In a previous post I promised to introduce some new members of the Lady Margaret Hall team: Benny (the college cat) and Beyonce, Michelle and Kelly (the college rabbits) have been doing a wonderful job in their roles supporting welfare in the college. Recently though, there hasn’t been as much grass poking through for them to snack on, as LMH has been covered in snow. This is giving the college a cosy, festive feeling even though we are already halfway through term, so in this post I thought I would give an insight into what went on in the library over the winter vacation. (And of course, there will be some photos of Benny and the LMH bunnies.)
While the library might be fairly empty of students over the vacations, there are still plenty of tasks to complete. There are heaps of books hurriedly returned before the end of term, and headphones, socks, and even a pomegranate that have been left behind. But it’s also a chance to catch up on projects that we have less time for during term. Over the recent holidays, this meant an opportunity to start planning and researching the graduate trainee project (which I’m hoping to base around library accessibility issues) as well as an upcoming exhibition showcasing some of our rare books. It also gave me time to make a start on the process of reclassifying a section of the library.
As I have mentioned before, I’m interested in medical knowledge and information, so my supervisor and I decided that it would make sense for me to re-evaluate the healthcare section of the library. As Amy explained in her post, the main part of this process involves analysing books in this section and assigning them a new shelfmark, based on a more current classification framework than they were previously organised by. So what is classification?
Classification is a way of organising knowledge. The idea of sorting library materials into classes has been around for centuries – it’s present in the 7th Century BC Library of Ashurbanipal clay tablets – but collections have not always been arranged in the most helpful order. In a modern library, classification systems create a logical layout for browsing, as well as assigning each item a place so it can be easily found. A classification is attached to the item based on its form and contents, and this correlates with its place in the shelving order. The shelfmark or call number can also include other information: publication date, author, title, edition, volume, copy number, height, acquisition number…
There are various systems of classification, and different Oxford libraries use different systems. Some have their own unique system; several others use Library of Congress. Each system has advantages and disadvantages in its usability. Each also derives from its own specific time and place, and therefore reflects cultural ideas about the value of and relationship between areas of knowledge.
For example, the Library of Congress system, widely used in North American academic libraries, arranges materials in a way that does not reflect Native American and First Nations worldviews or allow for the diversity of these cultures. It also places Native cultures in the ‘History’ section despite these cultures still being present today. Librarians designed Indigenous classification systems in response. Several of these have been adopted in Indigenous collections, such as Brian Deer Classification which was developed by Kanien’kéhaka Mohawk librarian Brian Deer in Canada in the 1970s.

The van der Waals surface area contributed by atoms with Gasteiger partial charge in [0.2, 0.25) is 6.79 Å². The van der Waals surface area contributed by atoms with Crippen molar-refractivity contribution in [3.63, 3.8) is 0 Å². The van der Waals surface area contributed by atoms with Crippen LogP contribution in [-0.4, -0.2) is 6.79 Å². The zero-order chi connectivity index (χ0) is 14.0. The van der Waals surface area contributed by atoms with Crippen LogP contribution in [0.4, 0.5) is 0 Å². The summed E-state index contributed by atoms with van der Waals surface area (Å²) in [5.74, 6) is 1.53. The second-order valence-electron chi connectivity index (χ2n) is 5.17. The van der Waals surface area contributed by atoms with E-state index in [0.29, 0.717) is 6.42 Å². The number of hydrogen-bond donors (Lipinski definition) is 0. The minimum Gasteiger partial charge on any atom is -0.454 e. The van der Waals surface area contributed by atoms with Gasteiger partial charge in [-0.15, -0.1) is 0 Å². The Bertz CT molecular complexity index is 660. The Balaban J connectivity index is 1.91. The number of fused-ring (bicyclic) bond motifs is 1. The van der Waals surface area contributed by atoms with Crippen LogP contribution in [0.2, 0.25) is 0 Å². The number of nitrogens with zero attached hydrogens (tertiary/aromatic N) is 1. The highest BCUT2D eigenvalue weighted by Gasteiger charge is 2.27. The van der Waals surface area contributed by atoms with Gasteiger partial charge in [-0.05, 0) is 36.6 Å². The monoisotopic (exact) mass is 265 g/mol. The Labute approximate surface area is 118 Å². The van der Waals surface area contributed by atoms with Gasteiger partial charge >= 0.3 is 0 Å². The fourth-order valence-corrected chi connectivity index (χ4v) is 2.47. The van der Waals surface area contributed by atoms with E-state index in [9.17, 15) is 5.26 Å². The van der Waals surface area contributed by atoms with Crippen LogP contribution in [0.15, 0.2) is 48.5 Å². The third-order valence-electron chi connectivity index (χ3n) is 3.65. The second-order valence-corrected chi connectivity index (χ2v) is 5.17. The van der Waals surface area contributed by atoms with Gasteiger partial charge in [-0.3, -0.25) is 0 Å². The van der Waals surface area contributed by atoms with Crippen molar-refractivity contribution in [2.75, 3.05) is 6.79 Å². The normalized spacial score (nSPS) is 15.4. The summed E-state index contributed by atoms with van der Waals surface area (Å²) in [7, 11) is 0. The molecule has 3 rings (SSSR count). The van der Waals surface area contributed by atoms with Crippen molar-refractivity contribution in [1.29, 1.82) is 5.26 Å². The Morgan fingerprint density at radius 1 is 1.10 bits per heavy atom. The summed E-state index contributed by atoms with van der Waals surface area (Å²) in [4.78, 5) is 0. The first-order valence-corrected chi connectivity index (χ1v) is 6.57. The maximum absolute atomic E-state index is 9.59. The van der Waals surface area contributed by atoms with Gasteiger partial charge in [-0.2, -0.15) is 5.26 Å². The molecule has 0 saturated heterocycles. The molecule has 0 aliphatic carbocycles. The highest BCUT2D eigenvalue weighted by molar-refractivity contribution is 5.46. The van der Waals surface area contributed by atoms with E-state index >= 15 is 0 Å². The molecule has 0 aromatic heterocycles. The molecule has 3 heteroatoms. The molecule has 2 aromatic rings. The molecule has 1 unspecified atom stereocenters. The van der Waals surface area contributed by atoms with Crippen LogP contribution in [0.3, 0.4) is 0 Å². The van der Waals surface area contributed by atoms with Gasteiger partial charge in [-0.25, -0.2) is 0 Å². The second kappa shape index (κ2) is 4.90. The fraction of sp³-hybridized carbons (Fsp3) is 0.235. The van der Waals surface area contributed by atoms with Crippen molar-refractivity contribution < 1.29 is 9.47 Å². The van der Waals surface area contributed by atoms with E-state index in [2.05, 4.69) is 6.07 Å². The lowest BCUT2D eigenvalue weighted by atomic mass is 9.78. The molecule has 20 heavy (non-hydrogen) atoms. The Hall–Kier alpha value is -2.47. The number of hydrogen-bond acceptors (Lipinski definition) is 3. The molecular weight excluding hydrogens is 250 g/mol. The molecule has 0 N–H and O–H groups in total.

At LMH we use Dewey Decimal Classification, developed by American librarian Melvil Dewey between 1873 and 1876 – but like many libraries we adapt it to our particular needs, and our law collection operates a separate system. As the name suggests, the style of Dewey Decimal uses numbers. Each main class of knowledge is given a ‘hundred’ number, such as the 600s for ‘Technology’ in the 23rd edition of the DDC schedules. Within that, the ‘tens’ are divisions under this umbrella: 630 for ‘Agriculture’, for example. Each of these is broken down further into sections, giving us 636 for ‘Animal husbandry’. At this point, if we wanted to be more specific, we could start to add decimal places. 636.8 is (domestic) ‘Cats’; 636.82 is ‘Shorthair cats’, like Benny.
However, books that take different approaches to the theme will be in different places: our book on cats in mythology is in number 398, while if Benny wrote an autobiography it might be placed in 920. There are often multiple possible classifications for a book: How broad or close does it need to be? Where should it go if it spans several disciplines? Where would our readers expect to find it? Which of our existing books should it be classed with? And then there are tables allowing further expansion of the number, based on facets like location and time period.
To complete the shelfmark, we add the first three letters of the author’s last name, and other fields if necessary. If we had two copies of Benny D Cat’s autobiography, they might be labelled 920 CAT (A) and 920 CAT (B). This new style of shelfmark is another reason why we are reclassifying our collections; previously we arranged items by acquisition number. By arranging by author and year we hope to group and order our materials in a way that helps our readers navigate them. It’s also an opportunity to cover faded shelfmarks with more legible labels, and to weed out old editions of textbooks that are no longer being borrowed.
Some of the reclassified books are moving to completely different locations, causing a bit of an upheaval in the medical sciences room. But by the time the bunnies are hopping around in the sun again, our skeleton Freddie might be looking less confused about where all the books have gone.